Published on January 26, 2016 | by LawNews
Judge A. Gail Prudenti Talks With LIBN About Her Vision for Family Law Center and Its New Initiatives
Judge A. Gail Prudenti, executive director of the Center for Children, Families and the Law and special advisor to Dean Eric Lane, was interviewed by Long Island Business News about her first months at Hofstra Law.
In the Q&A, published on Jan. 25, 2016, Prudenti, who retired as Chief Administrative Judge of the Courts of New York State in July, discusses her decision to come to Hofstra Law, her vision for the Center for Children, Families and the Law, and its two new initiatives — the Mediation Project and the Guardianship Project for Indigent and Developmentally Delayed Youth. She also offers some advice for people interested in a career in law.
What drew you to this position at Hofstra?
I was 62 in July, and retired from the court system in my various roles. The most satisfaction I’ve had is helping the most people I could possibly help … and there was a need here to be innovative and to implement. Hofstra President Stuart Rabinowitz knew my background. He felt strongly that there was a need for the law school to teach the next generation the belief in realizing it’s a privilege to be a lawyer and deal with cultures in crisis, and to be a lawyer devoted at least part of the year to serving the public good.
What is your vision for the center?
I see this growing into a family justice center where we can offer people services or refer them [to service providers]. I reach out to justice partners first to hear their concerns, so when we start a program, everyone can agree we are going about in the right way.
How big is the need for mediation services?
A lot of people aren’t getting divorced right now because they can’t afford to get divorced. It’s a continuing saga. It’s unfortunate for the people involved. There’s no closure, and the children suffer for years.
Tell us about the model for the Mediation Project.
I visited The Center for Out-of-Court Divorce in Denver in October of 2015, and observed it for three days. The services are impressive, professional and interdisciplinary. If a child is suffering psychologically, counseling is available. If a family is suffering financially, expert financial planners are brought in.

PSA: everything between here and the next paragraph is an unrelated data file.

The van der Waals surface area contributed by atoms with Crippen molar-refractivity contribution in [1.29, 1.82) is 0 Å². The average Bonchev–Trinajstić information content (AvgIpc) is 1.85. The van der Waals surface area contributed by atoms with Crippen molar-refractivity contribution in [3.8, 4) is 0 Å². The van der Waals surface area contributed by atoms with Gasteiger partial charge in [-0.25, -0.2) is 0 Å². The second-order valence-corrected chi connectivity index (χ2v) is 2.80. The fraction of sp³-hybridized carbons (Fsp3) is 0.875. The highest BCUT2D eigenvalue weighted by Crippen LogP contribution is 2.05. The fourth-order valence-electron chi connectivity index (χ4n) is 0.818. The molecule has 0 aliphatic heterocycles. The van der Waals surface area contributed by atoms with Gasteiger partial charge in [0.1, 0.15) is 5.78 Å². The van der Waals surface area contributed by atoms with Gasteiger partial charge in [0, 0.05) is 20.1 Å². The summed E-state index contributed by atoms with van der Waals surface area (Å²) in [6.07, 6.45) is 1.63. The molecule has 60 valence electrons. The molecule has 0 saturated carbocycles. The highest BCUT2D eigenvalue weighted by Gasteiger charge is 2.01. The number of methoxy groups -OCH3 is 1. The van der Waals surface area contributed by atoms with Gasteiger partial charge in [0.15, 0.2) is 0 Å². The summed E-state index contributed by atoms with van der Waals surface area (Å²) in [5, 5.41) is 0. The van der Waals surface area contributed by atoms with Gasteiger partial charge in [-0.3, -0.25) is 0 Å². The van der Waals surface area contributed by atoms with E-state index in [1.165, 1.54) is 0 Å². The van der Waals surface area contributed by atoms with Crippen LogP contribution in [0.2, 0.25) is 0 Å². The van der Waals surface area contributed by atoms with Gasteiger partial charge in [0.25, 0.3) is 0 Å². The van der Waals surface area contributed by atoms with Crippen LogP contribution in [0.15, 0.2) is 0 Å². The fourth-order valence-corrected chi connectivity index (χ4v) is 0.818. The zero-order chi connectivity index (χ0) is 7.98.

What about the Guardianship Project for Indigent and Developmentally Delayed Youth?
Indigent families with a developmentally disabled or delayed child may find themselves at a crossroads when the infant reaches 18, and they must have a guardian appointed to make medical, legal and life decisions. Usually the parent will continue in that position, but sometimes parents cannot fulfill the role, and they worry about the future.
How will this program work?
Clinical faculty and volunteer attorneys work with trained students to establish guardianships and standby guardianships. We will partner with organizations such as AHRC.
Why these two initiatives?
We are here to think of better ways to help people, so this is a way to start. Both programs have tremendous needs. The matrimonial part of it takes a lot of planning — all of the pieces have to be put together. Guardianship is part of my area of expertise. I wanted to help two totally diverse projects that help two diverse communities. I hope to help more communities in the future.
Any advice for those interested in a law career?
In the practice of law, there’s a place for everyone. Identify your strengths and weakness, find mentors and get involved in your community and the political process — whatever your persuasion. Keep your options open. Fulfill your professional goals while serving the public good, and you will find keys to success.
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